darkness is one, the red flare of light another

Again the morning sky overcast and dust,
a pallor of bruised flesh and blackened eyes.
Again the rains do not come, a stutter of thunder,
lightning the blink of a bulb burning out. Nothing more.

Every child who died before birth from Agent Orange poisoning
entered the night sky a new star—
every child who died before the age of ten from Agent Orange poisoning
entered the day sky dust particles and acid.

Again the afternoon dry and quiet, the wind
curse words and disease, a spread of injury.
Again evening came with the silence of the screech owl.
Again the sky cleared, the stars shined,

we could see clearly exactly what we caused.

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When We Were Savages

When We Were Savages
a collaborative poem in five parts by the Jeff City Poets:
Michael H. Brownstein
Kurt Groner
Bob Boldt
Dick Dalton
& Michael E. Strosahl

I—Ota Benga (c.1883-March 20,1916)
Michael H. Brownstein

I was the hunter of elephants—
I fed my village for weeks at a time—
but I made two mistakes:
I welcomed the men with no skin
and I did not die a warrior’s death
when they killed everyone in my clan.
I fought hard and took many of them
before they captured me whole.
Why did they not kill me?
They told about lessons to be learned,
but they underestimated a hunter of elephants.

Strangely,
it was a man without skin
who bought my freedom,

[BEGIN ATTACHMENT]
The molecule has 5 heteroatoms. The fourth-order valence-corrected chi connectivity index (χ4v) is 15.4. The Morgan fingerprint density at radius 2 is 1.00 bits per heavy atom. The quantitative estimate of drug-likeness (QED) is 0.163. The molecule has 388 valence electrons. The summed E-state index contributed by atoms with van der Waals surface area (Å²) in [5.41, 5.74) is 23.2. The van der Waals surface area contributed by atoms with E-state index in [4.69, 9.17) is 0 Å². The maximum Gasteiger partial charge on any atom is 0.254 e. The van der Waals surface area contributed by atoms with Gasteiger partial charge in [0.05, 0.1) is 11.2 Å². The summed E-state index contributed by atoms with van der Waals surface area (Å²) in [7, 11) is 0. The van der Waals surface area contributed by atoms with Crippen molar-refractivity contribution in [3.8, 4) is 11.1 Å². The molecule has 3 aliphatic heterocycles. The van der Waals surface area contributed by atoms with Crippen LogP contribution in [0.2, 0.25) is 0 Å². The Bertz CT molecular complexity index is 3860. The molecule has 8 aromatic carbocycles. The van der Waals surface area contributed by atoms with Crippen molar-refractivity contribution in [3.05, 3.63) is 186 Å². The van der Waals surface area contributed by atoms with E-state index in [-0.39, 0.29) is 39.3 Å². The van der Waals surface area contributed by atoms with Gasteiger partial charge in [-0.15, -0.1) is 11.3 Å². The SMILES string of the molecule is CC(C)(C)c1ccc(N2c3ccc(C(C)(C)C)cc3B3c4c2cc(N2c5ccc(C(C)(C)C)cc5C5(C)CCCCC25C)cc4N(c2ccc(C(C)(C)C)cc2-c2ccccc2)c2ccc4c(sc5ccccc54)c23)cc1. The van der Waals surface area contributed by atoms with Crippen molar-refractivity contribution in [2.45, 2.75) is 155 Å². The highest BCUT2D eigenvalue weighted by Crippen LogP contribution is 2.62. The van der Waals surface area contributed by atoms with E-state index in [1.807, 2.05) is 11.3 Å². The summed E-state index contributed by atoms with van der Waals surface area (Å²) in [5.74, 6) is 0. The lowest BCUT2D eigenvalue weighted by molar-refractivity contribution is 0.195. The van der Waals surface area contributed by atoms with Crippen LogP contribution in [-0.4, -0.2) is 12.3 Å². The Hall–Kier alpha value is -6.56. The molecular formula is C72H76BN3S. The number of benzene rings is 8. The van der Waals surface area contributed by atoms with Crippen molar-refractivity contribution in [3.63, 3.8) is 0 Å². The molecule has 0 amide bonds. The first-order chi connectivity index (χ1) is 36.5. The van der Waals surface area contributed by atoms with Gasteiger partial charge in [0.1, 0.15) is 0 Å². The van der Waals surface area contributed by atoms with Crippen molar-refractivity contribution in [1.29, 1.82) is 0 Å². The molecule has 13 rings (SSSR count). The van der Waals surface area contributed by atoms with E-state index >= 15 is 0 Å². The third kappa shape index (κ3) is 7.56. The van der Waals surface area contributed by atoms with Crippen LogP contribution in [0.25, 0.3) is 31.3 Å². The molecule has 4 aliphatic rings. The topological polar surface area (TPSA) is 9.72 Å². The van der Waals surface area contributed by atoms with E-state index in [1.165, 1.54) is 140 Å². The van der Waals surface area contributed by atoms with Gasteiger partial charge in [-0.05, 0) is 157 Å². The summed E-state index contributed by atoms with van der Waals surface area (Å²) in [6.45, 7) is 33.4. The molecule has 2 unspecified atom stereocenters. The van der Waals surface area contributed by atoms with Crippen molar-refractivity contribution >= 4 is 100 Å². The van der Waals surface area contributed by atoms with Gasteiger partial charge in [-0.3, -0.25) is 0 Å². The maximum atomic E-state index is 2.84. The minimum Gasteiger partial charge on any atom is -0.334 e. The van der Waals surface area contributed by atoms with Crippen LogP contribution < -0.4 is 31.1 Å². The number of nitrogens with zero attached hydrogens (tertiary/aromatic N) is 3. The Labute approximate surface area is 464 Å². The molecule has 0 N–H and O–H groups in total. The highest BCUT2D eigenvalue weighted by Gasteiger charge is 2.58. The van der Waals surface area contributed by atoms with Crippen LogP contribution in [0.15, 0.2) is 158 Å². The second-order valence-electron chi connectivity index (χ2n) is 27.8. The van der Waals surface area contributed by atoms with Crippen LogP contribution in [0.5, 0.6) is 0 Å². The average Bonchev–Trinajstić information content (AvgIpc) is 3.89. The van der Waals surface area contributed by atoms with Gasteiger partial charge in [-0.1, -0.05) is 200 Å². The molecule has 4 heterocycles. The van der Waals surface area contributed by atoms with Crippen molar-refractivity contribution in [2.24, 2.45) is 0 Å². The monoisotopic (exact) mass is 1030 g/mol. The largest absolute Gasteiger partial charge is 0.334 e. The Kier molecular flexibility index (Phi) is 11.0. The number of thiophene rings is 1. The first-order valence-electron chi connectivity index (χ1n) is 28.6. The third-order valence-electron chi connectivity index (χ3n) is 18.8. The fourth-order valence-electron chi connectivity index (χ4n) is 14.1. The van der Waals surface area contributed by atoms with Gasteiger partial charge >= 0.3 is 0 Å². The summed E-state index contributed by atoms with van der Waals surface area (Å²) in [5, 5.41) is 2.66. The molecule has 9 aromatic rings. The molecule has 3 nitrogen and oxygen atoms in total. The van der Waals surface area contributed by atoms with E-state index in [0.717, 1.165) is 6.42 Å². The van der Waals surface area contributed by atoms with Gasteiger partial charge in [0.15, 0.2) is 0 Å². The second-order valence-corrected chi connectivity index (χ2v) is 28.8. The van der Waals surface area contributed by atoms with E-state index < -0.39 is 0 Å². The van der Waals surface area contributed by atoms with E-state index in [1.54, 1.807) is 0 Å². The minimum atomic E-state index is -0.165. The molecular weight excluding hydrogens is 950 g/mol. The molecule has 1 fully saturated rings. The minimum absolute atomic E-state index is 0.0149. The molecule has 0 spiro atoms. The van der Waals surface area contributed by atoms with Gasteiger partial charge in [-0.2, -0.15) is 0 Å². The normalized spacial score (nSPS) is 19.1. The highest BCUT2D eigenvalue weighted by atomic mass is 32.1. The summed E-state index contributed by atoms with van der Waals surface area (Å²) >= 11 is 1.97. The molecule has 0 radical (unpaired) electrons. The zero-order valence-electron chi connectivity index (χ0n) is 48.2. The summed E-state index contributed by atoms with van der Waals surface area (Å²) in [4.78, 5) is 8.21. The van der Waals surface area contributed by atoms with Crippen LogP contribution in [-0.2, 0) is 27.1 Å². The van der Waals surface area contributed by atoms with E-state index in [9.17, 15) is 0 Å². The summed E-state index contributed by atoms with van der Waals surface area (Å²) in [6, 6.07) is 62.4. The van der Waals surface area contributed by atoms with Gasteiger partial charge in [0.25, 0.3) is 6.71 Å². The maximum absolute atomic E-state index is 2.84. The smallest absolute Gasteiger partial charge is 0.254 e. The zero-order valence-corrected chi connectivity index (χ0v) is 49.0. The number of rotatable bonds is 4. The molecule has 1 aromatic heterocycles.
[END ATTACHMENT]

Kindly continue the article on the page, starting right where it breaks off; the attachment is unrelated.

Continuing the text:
took me to his world
away from forests and glades
to a place of noise and metal.

Yes, I returned home,
but there was no one to return to.
Yes, they put me on exhibit when I came back,
these strange people gawked,
wanting to sit at the same table as me
and, yes, my teeth,
sharpened into canines,
frightened and thrilled them.

It’s just that I missed the forest.
I was an elephant hunter,
a great man of my people,
a provider and warrior—
how sad I could not return when I wanted.
In my soft unnatural bed
I dreamt of going home,
finding a mate,
beginning a new clan—
wasn’t I the hunter of elephants?
The Great War got in the way,
men with no skin fighting men with no skin
and I did not understand.

I could not die a warrior’s death
I with capped teeth
living in a room without trees,
without brush.
This was no way to live—
the glory of teeth hidden from view,
dressed in clothing that chafed
skin and soul,
working in a large building,
making things of no intrinsic value.
So I let myself die—
the gun a weapon of my enemies
and in the battle to death,
I died a warrior,
the hunter of elephants.

There are many myths about me,
many more lies.
Remember me not
as the caged man in St Louis,
not as an exhibit in Washington DC,
nor as a man behind metal in the Bronx,